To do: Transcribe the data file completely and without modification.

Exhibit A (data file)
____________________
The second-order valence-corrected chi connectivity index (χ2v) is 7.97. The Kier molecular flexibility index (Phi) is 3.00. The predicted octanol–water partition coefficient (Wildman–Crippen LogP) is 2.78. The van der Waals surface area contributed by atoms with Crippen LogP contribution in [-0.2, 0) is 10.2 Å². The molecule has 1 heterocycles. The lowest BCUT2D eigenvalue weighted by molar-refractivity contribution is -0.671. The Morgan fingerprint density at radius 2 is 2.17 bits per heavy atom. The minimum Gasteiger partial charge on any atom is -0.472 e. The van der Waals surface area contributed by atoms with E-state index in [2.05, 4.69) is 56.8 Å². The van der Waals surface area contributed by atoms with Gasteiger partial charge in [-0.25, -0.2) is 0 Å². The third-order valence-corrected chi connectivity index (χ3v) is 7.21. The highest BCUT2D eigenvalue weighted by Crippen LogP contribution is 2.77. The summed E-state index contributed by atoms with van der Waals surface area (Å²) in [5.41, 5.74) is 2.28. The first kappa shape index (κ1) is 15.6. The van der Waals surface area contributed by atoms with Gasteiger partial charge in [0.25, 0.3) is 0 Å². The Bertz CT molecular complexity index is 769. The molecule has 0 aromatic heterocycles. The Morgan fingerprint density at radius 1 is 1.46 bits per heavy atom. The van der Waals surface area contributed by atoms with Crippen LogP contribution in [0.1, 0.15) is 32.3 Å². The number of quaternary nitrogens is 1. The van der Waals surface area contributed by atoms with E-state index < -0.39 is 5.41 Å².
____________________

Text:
The second-order valence-corrected chi connectivity index (χ2v) is 7.97. The Kier molecular flexibility index (Phi) is 3.00. The predicted octanol–water partition coefficient (Wildman–Crippen LogP) is 2.78. The van der Waals surface area contributed by atoms with Crippen LogP contribution in [-0.2, 0) is 10.2 Å². The molecule has 1 heterocycles. The lowest BCUT2D eigenvalue weighted by molar-refractivity contribution is -0.671. The Morgan fingerprint density at radius 2 is 2.17 bits per heavy atom. The minimum Gasteiger partial charge on any atom is -0.472 e. The van der Waals surface area contributed by atoms with E-state index in [2.05, 4.69) is 56.8 Å². The van der Waals surface area contributed by atoms with Gasteiger partial charge in [-0.25, -0.2) is 0 Å². The third-order valence-corrected chi connectivity index (χ3v) is 7.21. The highest BCUT2D eigenvalue weighted by Crippen LogP contribution is 2.77. The summed E-state index contributed by atoms with van der Waals surface area (Å²) in [5.41, 5.74) is 2.28. The first kappa shape index (κ1) is 15.6. The van der Waals surface area contributed by atoms with Gasteiger partial charge in [0.25, 0.3) is 0 Å². The Bertz CT molecular complexity index is 769. The molecule has 0 aromatic heterocycles. The Morgan fingerprint density at radius 1 is 1.46 bits per heavy atom. The van der Waals surface area contributed by atoms with Crippen LogP contribution in [0.1, 0.15) is 32.3 Å². The number of quaternary nitrogens is 1. The van der Waals surface area contributed by atoms with E-state index < -0.39 is 5.41 Å².